How Sensory Processing Issues Can Affect Motor Skills on Australian Kids

How do you or your child feel today?

What does your kid feel inside their body when they see a loved one?

We are constantly feeling something externally and with physiological changes inside our body as well, thanks to our sensory organs. But not everyone is fortunate enough. One in every 20 children in Australia suffers from Sensory Processing Disorder (SPD), which makes it difficult for them to learn, cope with simple daily tasks and make friends.

Sensory Processing, a common issue in people with Autism Spectrum Disorder, is a complex neurological process that influences the proprioception, interoception and the vestibular sense, making it difficult for that individual to control body awareness, balance and spatial orientation. 

In easy words, someone with SPD (sensory processing disorder) finds it hard to cope with and respond to information that comes in through the senses. Kids are usually oversensitive or under-sensitive to this disorder, where sensory processing issues can affect their motor skills in several ways. 

Australian kids

Unlike the disorders in DSM-5, sensory processing is not a recognised disorder in Australia, which leads hundreds of Australian children to go without the professional help and support they need. 

And therefore, we are here today to,

  • Discuss this important issue and how it affects motor skills
  • Examine the role of mental and emotional trauma in sensory processing
  • Explore various sites in relation to SPD while bringing its signs and symptoms to light 
  • And share the solution and strategies to the sensory processing issues.

Sensory Processing Challenges 

If you dig deeper, you will find that several kids experience two types of sensory processing issues – under sensitivity (hyposensitivity) and oversensitivity (hypersensitivity).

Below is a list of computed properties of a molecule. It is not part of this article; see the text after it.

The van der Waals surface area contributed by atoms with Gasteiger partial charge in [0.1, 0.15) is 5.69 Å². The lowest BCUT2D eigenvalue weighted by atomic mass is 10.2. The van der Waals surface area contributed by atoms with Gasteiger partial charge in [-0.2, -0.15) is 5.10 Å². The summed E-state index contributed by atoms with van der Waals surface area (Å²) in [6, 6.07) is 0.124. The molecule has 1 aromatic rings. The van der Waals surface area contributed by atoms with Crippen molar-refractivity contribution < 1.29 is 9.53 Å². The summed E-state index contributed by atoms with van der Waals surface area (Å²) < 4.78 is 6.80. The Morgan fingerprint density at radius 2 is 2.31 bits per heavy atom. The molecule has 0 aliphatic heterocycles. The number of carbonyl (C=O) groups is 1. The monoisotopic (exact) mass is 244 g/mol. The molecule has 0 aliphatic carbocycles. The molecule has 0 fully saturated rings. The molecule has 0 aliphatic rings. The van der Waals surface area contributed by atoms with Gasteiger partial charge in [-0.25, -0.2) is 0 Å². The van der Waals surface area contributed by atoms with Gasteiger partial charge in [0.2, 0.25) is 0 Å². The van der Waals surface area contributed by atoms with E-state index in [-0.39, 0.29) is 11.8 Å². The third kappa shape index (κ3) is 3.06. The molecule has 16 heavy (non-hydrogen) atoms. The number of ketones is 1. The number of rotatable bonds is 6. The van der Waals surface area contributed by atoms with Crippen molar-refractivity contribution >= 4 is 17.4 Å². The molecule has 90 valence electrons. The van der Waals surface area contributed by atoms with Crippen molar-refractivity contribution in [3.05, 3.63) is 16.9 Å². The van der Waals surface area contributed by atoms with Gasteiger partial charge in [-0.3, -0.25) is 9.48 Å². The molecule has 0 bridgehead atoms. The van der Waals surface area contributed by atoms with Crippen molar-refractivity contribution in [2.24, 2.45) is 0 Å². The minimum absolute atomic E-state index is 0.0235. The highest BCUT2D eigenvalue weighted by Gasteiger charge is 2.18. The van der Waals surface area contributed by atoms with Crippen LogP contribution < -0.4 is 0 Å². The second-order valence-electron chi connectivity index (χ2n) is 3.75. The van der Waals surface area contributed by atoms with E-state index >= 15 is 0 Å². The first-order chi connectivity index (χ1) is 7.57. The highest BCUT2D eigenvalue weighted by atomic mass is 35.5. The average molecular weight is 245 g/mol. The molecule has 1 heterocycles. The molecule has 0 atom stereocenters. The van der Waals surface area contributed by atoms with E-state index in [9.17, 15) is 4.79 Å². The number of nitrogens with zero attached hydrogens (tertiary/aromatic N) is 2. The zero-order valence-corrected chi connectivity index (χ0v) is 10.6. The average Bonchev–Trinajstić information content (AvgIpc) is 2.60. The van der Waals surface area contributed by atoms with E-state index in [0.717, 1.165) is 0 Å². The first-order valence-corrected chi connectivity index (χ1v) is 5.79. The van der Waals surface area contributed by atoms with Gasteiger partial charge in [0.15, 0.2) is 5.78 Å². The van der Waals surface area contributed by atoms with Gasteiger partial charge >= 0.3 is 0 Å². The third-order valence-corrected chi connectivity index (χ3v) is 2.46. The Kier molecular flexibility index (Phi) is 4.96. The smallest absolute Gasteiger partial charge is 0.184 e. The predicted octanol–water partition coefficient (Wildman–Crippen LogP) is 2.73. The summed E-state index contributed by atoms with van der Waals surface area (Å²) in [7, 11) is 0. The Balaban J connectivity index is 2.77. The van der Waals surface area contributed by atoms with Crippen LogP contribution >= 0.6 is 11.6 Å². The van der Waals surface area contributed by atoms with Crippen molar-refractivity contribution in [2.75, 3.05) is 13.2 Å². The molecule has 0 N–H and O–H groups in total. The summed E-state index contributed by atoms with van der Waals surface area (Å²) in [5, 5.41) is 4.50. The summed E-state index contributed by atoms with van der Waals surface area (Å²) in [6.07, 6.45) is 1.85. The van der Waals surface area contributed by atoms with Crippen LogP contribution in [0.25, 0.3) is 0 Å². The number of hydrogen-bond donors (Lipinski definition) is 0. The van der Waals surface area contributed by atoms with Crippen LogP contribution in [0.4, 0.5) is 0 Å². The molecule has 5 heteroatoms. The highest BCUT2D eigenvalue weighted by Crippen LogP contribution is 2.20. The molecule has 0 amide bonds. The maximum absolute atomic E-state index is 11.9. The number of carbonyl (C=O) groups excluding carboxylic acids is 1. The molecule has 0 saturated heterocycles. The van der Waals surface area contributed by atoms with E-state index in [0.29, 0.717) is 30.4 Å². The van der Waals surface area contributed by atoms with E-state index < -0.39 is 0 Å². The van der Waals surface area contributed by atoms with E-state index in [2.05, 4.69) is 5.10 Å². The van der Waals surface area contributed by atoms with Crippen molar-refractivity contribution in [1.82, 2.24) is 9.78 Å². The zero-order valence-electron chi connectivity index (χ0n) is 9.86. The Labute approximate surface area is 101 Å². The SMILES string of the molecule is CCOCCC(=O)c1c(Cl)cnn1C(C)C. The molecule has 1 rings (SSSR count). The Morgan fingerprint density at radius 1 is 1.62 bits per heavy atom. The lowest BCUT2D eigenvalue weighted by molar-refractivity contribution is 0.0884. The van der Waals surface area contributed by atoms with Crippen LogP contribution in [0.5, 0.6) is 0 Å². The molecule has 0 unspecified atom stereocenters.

1. i) Hypersensitivity can lead a child to grasp too much sensory information, which results in avoiding or getting annoyed by even a slight sound, touch, light or other things happening in their environment.

While sensory hypersensitivity can be noticed among children with no other condition or disorder, autism and sensory processing disorders, among other conditions, make people more susceptible to hypersensitivity. 

A few instances that can be triggers for sensory hypersensitivity are:

  • The texture or flavour of food
  • Loud noises and bright lights
  • The feel of fabric or any material on the skin
  • The smell of strong perfumes or even shampoo

The above points indicate the sensory organs that can be triggered. However, these triggers can vary from person to person. 

How sensory processing affect motor skills on Australian kids

“He only ate four foods. Anything else he’d spit out or refuse.” – A parent mentioned

“My visual experience is […] rather radical. […….] I take in everything in a panoramic sense — and that sometimes makes it hard for me to focus on the central thing I’m supposed to see” – Lori Sealy (who lives with autism both personally and parentally)


  1. ii) Hyposensitivity, on the other hand, can lead an individual or child to be unaware of sensory stimuli. This can result in a delayed or mute response, or even a response with less intensity compared to an average person.

The signs and symptoms of sensory hyposensitivity are:

  • Difficulty sensing personal boundaries.
  • Not noticing noises or wanting to increase the volume.
  • Being aloof to pain and extreme temperatures.
  • Seeking out strong smells.
  • Fidgeting

Signs, Symptoms And Impacts Of Sensory Processing On Emotion & Behaviour

If you are concerned that your child has sensory processing difficulties, then it’s beneficial for you and your kid that you understand the signs of this disorder and decide if it’s a good idea to talk to a professional. 

You should notice if,

  • Your kid finds it hard to focus.
  • He/she is always running, jumping or stomping instead of walking.
  • Your child looks for a quiet space far from noisy, crowded environments.
  • He/she avoids hugging or touching people.
  • They react strongly to being touched or bumped.
  • They avoid trying new things. 
  • He/she feels anxious.
  • They have poor balance and/or avoid eye contact.
  • Your child gets upset about even some minor changes in routine.
  • Your kid takes physical risks. 
  • He/she is clumsy and uncoordinated.

But, we humans do not just acquire sensory information through sight, smell, taste, touch, and sound. A lesser-known sense, interoception, also helps us to perceive and feel what’s going on in our bodies. Issues with this particular sense can lead to problems with toilet training while having an unexpected threshold for pain.

Lack of control on one’s own movement and focusing on wrong information can result in poor emotional regulation which can further lead to mental breakdowns, frustration, anxiety, and isolation.